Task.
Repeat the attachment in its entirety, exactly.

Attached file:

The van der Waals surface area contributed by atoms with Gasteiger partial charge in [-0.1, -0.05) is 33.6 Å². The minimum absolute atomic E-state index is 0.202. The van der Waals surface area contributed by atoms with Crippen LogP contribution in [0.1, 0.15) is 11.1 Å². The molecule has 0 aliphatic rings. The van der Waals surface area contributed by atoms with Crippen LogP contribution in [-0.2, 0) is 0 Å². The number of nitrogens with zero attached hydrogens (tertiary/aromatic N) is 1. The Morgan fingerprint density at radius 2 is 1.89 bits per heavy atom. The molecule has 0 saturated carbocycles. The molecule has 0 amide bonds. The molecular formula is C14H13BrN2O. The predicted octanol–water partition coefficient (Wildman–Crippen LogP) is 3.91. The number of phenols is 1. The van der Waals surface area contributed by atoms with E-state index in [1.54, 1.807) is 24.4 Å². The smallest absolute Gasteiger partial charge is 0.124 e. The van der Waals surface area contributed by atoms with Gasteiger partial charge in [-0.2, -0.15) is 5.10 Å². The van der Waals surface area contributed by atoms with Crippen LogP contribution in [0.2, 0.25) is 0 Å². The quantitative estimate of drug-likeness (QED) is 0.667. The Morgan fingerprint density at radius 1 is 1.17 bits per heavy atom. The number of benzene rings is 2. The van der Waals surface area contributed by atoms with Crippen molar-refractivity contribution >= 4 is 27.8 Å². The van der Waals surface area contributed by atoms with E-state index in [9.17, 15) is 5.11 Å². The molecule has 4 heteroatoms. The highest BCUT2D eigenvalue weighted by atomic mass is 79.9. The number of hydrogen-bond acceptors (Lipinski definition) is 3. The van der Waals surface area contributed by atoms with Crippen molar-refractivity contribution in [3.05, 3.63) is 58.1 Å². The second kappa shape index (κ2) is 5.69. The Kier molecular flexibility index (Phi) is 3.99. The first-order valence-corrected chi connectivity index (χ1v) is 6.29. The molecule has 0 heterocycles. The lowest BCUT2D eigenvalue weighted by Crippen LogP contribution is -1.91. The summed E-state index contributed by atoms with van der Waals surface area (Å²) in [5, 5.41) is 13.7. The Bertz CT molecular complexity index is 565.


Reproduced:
The van der Waals surface area contributed by atoms with Gasteiger partial charge in [-0.1, -0.05) is 33.6 Å². The minimum absolute atomic E-state index is 0.202. The van der Waals surface area contributed by atoms with Crippen LogP contribution in [0.1, 0.15) is 11.1 Å². The molecule has 0 aliphatic rings. The van der Waals surface area contributed by atoms with Crippen LogP contribution in [-0.2, 0) is 0 Å². The number of nitrogens with zero attached hydrogens (tertiary/aromatic N) is 1. The Morgan fingerprint density at radius 2 is 1.89 bits per heavy atom. The molecule has 0 saturated carbocycles. The molecule has 0 amide bonds. The molecular formula is C14H13BrN2O. The predicted octanol–water partition coefficient (Wildman–Crippen LogP) is 3.91. The number of phenols is 1. The van der Waals surface area contributed by atoms with E-state index in [1.54, 1.807) is 24.4 Å². The smallest absolute Gasteiger partial charge is 0.124 e. The van der Waals surface area contributed by atoms with Gasteiger partial charge in [-0.2, -0.15) is 5.10 Å². The van der Waals surface area contributed by atoms with Crippen LogP contribution in [0.2, 0.25) is 0 Å². The quantitative estimate of drug-likeness (QED) is 0.667. The Morgan fingerprint density at radius 1 is 1.17 bits per heavy atom. The number of benzene rings is 2. The van der Waals surface area contributed by atoms with Crippen molar-refractivity contribution >= 4 is 27.8 Å². The van der Waals surface area contributed by atoms with E-state index in [9.17, 15) is 5.11 Å². The molecule has 4 heteroatoms. The highest BCUT2D eigenvalue weighted by atomic mass is 79.9. The number of hydrogen-bond acceptors (Lipinski definition) is 3. The van der Waals surface area contributed by atoms with Crippen molar-refractivity contribution in [3.05, 3.63) is 58.1 Å². The second kappa shape index (κ2) is 5.69. The Kier molecular flexibility index (Phi) is 3.99. The first-order valence-corrected chi connectivity index (χ1v) is 6.29. The molecule has 0 heterocycles. The lowest BCUT2D eigenvalue weighted by Crippen LogP contribution is -1.91. The summed E-state index contributed by atoms with van der Waals surface area (Å²) in [5, 5.41) is 13.7. The Bertz CT molecular complexity index is 565.